The House Committee version, however, did not include any help for workers. The Administration's supplemental budget request included absolutely nothing for our airlines, our airports or our aviation workers. Since then, we have heard from the OMB Director and others that the Administration would not close the door on some form of aviation relief. In effect, the Administration has been doing one thing, but saying another. Unfortunately, it hasn't been clear what -- if anything -- the Bush Administration wants to do address the crisis in our aviation industry.

That was, until today. Today we read that senior Bush Administration officials think that the packages approved by the House and Senate Committees were too large and wrong-headed.

Transportation Secretary Norm Mineta is quoted in the New York Times this morning saying that our Committees' actions yesterday - quote - "show that a considerable gulf remains between Congress and the administration regarding the amount and structure of this assistance."

Commerce Secretary Don Evans was quoted in an AP story saying - "We will work with the Congress…to ensure that the airlines receive more reasonable assistance." Once again, the Bush Administration is long on rhetoric but short on detail.

Time and again, we hear that the Administration has a position, but they just won't tell the Congress or the American people what it is. Workers have lost their jobs. They're trying to figure out how to pay the mortgage this month -- but instead of offering support --this Administration is failing them

Mr. Chairman, this morning we're joined by President Bush's Under Secretary for Transportation Policy. I hope we'll find out what the Bush Administration finds "unreasonable" in the Committee's assistance package. I have carefully reviewed the Under Secretary's formal testimony, and I didn't find any answers to these questions. I found some nice multi-colored charts documenting the problem and a commitment by the Administration to continue to monitor the situation.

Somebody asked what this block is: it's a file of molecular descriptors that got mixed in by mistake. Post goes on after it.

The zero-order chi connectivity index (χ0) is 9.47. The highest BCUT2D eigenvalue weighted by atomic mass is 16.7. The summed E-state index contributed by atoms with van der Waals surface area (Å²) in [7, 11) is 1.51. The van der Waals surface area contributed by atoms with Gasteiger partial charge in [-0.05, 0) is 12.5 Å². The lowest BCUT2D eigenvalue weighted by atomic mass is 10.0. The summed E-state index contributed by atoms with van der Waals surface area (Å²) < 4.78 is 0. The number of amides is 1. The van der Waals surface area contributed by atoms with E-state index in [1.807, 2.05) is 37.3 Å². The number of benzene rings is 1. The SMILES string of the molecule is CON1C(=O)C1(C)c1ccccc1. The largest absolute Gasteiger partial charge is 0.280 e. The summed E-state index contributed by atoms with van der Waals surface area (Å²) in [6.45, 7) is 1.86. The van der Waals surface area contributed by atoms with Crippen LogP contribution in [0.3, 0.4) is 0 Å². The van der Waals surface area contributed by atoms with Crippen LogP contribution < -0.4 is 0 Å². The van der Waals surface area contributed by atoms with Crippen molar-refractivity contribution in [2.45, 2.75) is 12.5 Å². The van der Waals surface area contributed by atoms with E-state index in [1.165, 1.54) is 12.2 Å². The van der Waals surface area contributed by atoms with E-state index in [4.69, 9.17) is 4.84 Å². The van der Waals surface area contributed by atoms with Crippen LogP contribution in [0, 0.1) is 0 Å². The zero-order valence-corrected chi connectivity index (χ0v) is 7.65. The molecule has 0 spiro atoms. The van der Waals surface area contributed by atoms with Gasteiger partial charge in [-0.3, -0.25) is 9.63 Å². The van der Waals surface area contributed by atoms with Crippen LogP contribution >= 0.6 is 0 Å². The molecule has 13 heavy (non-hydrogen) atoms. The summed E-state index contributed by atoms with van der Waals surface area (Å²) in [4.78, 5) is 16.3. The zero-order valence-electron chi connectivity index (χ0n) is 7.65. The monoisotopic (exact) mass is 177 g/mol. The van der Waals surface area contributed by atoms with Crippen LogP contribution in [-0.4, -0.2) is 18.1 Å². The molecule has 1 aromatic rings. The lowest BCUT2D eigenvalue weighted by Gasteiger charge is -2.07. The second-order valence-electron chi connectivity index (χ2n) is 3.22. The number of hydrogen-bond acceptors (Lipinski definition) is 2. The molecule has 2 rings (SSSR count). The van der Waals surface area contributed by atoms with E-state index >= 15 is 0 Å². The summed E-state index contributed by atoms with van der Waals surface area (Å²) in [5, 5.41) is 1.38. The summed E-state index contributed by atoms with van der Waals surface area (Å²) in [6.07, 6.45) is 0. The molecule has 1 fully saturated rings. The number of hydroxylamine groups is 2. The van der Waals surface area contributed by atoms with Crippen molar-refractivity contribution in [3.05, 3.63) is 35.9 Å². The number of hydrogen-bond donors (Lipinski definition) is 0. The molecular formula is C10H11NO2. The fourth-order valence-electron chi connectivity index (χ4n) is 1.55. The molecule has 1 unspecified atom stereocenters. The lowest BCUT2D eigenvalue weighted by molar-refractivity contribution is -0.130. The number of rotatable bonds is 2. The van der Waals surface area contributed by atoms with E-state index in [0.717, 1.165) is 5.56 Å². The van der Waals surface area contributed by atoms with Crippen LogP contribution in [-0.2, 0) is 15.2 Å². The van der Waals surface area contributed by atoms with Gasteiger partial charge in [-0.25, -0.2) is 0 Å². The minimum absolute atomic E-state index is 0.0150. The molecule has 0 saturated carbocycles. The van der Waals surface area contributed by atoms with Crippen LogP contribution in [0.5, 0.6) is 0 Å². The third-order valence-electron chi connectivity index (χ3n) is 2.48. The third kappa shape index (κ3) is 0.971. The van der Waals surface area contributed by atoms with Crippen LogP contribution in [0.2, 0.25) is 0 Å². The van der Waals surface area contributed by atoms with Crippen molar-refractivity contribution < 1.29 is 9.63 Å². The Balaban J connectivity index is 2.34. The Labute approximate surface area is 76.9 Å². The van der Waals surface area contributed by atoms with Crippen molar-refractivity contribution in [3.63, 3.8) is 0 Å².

I hope the President does not object to helping thousands of workers who have lost their jobs through no fault of their own.

Let me put this in context.

At a time when the President has proposed $700 billion more in tax cuts, I would hope he could find it in his heart to support less than one-twentieth of one percent of that amount for laid off workers. I would remind the Administration that 10,000 aviation industry workers have gotten pink slips since the start of the Iraq War. I hope that during our questions this morning we will finally get clear answers on precisely where the Bush Administration stands on the Congressional efforts to help this industry and its workers.

Let me close with another area where the Administration can do more and that is carefully monitoring aviation safety.

Many years ago -- during the bankruptcy and liquidation of Eastern Airlines -- we learned that air carriers in difficult financial condition could be tempted to cut corners in the critical areas of maintenance and safety assurance. It is the job of Administrator Blakey to see to it that this does not happen, and it is the job of the Inspector General to make sure that Ms. Blakey is doing her job. So I look forward to asking both of them whether we should be concerned that the financial downturn in the industry could impact the overall safety of our aviation system.